"I believe that in a country that produces so much food all Americans should have access to a healthy diet." --Joanne Burke, director of the Dietetic Internship at UNH
At a time when the United States is fighting an epidemic of obesity, Joanne Burke, the director of the UNH graduate level Dietetic Internship in the College of Life Sciences and Agriculture, is more attuned to a side of the epidemic less dwelled upon than the more sensational elements of our “fast food nation.”
“I have always had an interest in hunger and food security rooted in my commitment to social justice,” says Burke. “I believe that in a country that produces so much food all Americans should have access to a healthy diet.” According to Burke nearly 15 percent of United States citizens report food insecurity. In New Hampshire, the number of people using the Supplemental Nutrition Assistance Program (formerly known as Food Stamps) has doubled in the last ten years.
Burke’s work has made her well-known nationally and earned her the Hunger and Environmental Nutrition Dietetic Practice Group’s prestigious Excellence in Hunger and Environmental Nutrition Award.
Burke maintains that we cannot afford to only treat the symptoms of food insecurity without addressing the upstream causes. “We need to identify meaningful solutions, and build the capacity for social and economic platforms that promote a society where people can earn a livable wage, thrive where they reside, and reach their full potential,” says Burke.
“While some people will always need help, many more U.S. citizens are actively working or seeking employment but unable to meet basic human needs. As fundamental as the civil rights movement of the 60’s, there is a growing realization that persistent societal inequities, be they evidenced as inadequate access to food, water, clothing or shelter, serve to undermine the ability of a society to thrive and survive.”
For Burke, winning the Excellence in Hunger award also serves to bring additional credence to the University’s commitment to sustainability while drawing prospective students interested in this field to the nutrition program. “It’s such a privilege – and a responsibility – to work with students,” says Burke. “The nutrition field is so enriched by other findings: the psychology of eating, metabolic interrupters, a genetic basis for obesity. As a registered dietitian, I am continually learning.” As Burke stays on the cutting-edge, she sees more and more young professionals who were once her students now committed to systems thinking … and hiring her recent dietetic internship graduates.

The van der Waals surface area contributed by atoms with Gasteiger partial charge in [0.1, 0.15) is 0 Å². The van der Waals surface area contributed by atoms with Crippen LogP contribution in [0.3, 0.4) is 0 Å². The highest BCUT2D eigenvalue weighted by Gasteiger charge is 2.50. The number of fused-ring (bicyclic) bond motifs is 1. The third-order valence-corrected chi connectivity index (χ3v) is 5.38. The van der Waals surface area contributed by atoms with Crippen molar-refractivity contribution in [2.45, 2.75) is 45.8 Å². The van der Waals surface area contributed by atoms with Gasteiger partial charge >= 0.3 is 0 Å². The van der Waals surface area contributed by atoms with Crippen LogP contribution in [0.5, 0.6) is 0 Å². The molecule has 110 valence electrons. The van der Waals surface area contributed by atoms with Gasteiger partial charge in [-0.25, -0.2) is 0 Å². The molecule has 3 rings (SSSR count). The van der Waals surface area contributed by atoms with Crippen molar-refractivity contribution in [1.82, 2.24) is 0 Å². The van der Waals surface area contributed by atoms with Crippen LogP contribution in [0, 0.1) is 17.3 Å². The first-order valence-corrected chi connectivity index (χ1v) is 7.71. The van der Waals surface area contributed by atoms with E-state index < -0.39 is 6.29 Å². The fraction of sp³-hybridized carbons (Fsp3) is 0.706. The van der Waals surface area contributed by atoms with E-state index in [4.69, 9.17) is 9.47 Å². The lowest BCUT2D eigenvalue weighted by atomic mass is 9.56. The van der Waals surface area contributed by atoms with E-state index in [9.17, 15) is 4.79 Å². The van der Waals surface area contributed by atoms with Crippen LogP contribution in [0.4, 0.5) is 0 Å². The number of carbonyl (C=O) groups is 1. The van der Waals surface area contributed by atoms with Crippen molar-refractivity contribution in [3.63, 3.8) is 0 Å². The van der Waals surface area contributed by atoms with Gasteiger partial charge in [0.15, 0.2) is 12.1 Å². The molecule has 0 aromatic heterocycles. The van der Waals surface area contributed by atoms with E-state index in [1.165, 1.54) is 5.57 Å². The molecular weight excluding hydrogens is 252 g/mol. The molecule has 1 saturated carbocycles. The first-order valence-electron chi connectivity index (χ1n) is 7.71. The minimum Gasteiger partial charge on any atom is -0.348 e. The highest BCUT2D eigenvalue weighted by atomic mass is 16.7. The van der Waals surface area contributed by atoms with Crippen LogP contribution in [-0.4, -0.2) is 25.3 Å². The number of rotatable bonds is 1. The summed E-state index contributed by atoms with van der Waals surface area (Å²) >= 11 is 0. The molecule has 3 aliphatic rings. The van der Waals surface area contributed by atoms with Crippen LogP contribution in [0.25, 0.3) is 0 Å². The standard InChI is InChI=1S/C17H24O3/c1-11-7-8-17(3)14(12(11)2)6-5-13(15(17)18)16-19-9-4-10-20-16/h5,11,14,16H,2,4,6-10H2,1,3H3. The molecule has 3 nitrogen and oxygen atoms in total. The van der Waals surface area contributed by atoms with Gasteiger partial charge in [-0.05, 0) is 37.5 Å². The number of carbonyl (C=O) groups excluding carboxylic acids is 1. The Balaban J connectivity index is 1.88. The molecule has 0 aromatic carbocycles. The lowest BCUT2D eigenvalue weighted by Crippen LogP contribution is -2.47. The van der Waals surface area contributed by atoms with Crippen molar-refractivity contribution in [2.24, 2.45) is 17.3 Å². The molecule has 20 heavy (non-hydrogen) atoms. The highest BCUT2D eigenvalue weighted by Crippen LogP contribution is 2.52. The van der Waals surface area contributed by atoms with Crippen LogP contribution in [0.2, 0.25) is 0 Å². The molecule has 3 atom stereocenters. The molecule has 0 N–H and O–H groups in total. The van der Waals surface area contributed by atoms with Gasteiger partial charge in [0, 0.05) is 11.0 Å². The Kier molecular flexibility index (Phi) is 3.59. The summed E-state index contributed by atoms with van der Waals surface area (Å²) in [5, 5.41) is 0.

She is presently participating in a Sustainability Institute regional food system “Vision” project initiative designed to explore the aspirational possibilities for a more sustainable, resilient, and just food system in New England from now through 2060.
“There is much to do,” says Burke. “I am honored to work in a field where I can make a difference, and have always admired the late Robert Kennedy who gave his life in service. As he was known to say, ‘the individual work we do does indeed make a difference, collectively’.”
Why is nutrition an important part of sustainability? Read more of Professor Burke Q & A >> Courtesy Photo
Currently, Burke is working in cooperation with Margaret Sova McCabe, Professor of Law and Associate Dean of Academic Administration and Special Projects at the UNH School of Law – also a faculty fellow in the Sustainability Institute – on a plan to address children’s hunger in a project spearheaded by the New Hampshire Children’s Alliance. “These types of community engagements serve to address the needs of our statewide constituents, and leverage the University’s expertise in helping to address complex problems,” Burke says.
Likewise, the collaborative work through the Sustainability Institute serves to advance state and regional efforts, and demonstrates UNH’s commitment to building a robust, sustainable food system for all.
Burke is an important voice in promoting dietary advice at the national level. Her vision is for guidelines that are not just healthy, but sustainable in long-term food production. “Good nutrition is about a lot more than food and calories,” says Burke whose early training focused on how to stretch the value of a dollar. “Now it’s about thinking bigger – will these methods be sustainable, because it’s healthy land that produces the healthy food that produces healthy people.”
Originally published by:
College of Life Sciences & Agriculture